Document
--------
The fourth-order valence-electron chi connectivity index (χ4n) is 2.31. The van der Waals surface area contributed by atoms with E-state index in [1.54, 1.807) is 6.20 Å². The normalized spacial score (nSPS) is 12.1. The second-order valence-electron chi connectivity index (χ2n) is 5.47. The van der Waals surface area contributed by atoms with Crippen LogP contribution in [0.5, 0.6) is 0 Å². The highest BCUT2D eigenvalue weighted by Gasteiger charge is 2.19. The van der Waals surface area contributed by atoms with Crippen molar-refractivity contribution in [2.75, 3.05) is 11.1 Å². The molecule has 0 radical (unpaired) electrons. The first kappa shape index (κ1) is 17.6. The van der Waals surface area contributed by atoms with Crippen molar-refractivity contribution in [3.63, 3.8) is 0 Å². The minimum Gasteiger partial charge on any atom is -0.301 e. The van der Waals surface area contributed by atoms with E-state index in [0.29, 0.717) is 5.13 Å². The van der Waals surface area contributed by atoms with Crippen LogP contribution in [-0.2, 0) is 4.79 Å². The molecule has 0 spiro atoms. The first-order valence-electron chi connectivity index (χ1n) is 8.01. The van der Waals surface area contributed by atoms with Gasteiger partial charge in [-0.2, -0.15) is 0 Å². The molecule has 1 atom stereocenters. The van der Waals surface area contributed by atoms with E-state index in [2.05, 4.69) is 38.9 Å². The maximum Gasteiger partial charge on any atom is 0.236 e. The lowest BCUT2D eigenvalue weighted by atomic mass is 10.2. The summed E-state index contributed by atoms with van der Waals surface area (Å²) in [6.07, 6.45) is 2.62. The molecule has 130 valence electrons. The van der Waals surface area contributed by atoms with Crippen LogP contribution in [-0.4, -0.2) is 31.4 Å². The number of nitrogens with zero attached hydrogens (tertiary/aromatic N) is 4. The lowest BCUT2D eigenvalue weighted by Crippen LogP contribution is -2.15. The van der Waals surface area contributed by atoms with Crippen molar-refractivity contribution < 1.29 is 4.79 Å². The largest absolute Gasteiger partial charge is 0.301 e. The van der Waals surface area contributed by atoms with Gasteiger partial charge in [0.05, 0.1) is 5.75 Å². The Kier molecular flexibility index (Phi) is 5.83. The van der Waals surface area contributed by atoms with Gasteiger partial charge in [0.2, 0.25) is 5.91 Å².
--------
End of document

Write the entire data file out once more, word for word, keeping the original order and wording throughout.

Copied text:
The fourth-order valence-electron chi connectivity index (χ4n) is 2.31. The van der Waals surface area contributed by atoms with E-state index in [1.54, 1.807) is 6.20 Å². The normalized spacial score (nSPS) is 12.1. The second-order valence-electron chi connectivity index (χ2n) is 5.47. The van der Waals surface area contributed by atoms with Crippen LogP contribution in [0.5, 0.6) is 0 Å². The highest BCUT2D eigenvalue weighted by Gasteiger charge is 2.19. The van der Waals surface area contributed by atoms with Crippen molar-refractivity contribution in [2.75, 3.05) is 11.1 Å². The molecule has 0 radical (unpaired) electrons. The first kappa shape index (κ1) is 17.6. The van der Waals surface area contributed by atoms with Crippen molar-refractivity contribution in [3.63, 3.8) is 0 Å². The minimum Gasteiger partial charge on any atom is -0.301 e. The van der Waals surface area contributed by atoms with E-state index in [0.29, 0.717) is 5.13 Å². The van der Waals surface area contributed by atoms with Crippen LogP contribution in [-0.2, 0) is 4.79 Å². The molecule has 0 spiro atoms. The first-order valence-electron chi connectivity index (χ1n) is 8.01. The van der Waals surface area contributed by atoms with Gasteiger partial charge in [-0.2, -0.15) is 0 Å². The molecule has 1 atom stereocenters. The van der Waals surface area contributed by atoms with E-state index in [2.05, 4.69) is 38.9 Å². The maximum Gasteiger partial charge on any atom is 0.236 e. The lowest BCUT2D eigenvalue weighted by atomic mass is 10.2. The summed E-state index contributed by atoms with van der Waals surface area (Å²) in [6.07, 6.45) is 2.62. The molecule has 130 valence electrons. The van der Waals surface area contributed by atoms with Crippen LogP contribution in [-0.4, -0.2) is 31.4 Å². The number of nitrogens with zero attached hydrogens (tertiary/aromatic N) is 4. The lowest BCUT2D eigenvalue weighted by Crippen LogP contribution is -2.15. The van der Waals surface area contributed by atoms with Crippen molar-refractivity contribution < 1.29 is 4.79 Å². The largest absolute Gasteiger partial charge is 0.301 e. The van der Waals surface area contributed by atoms with Gasteiger partial charge in [0.05, 0.1) is 5.75 Å². The Kier molecular flexibility index (Phi) is 5.83. The van der Waals surface area contributed by atoms with Gasteiger partial charge in [0.2, 0.25) is 5.91 Å².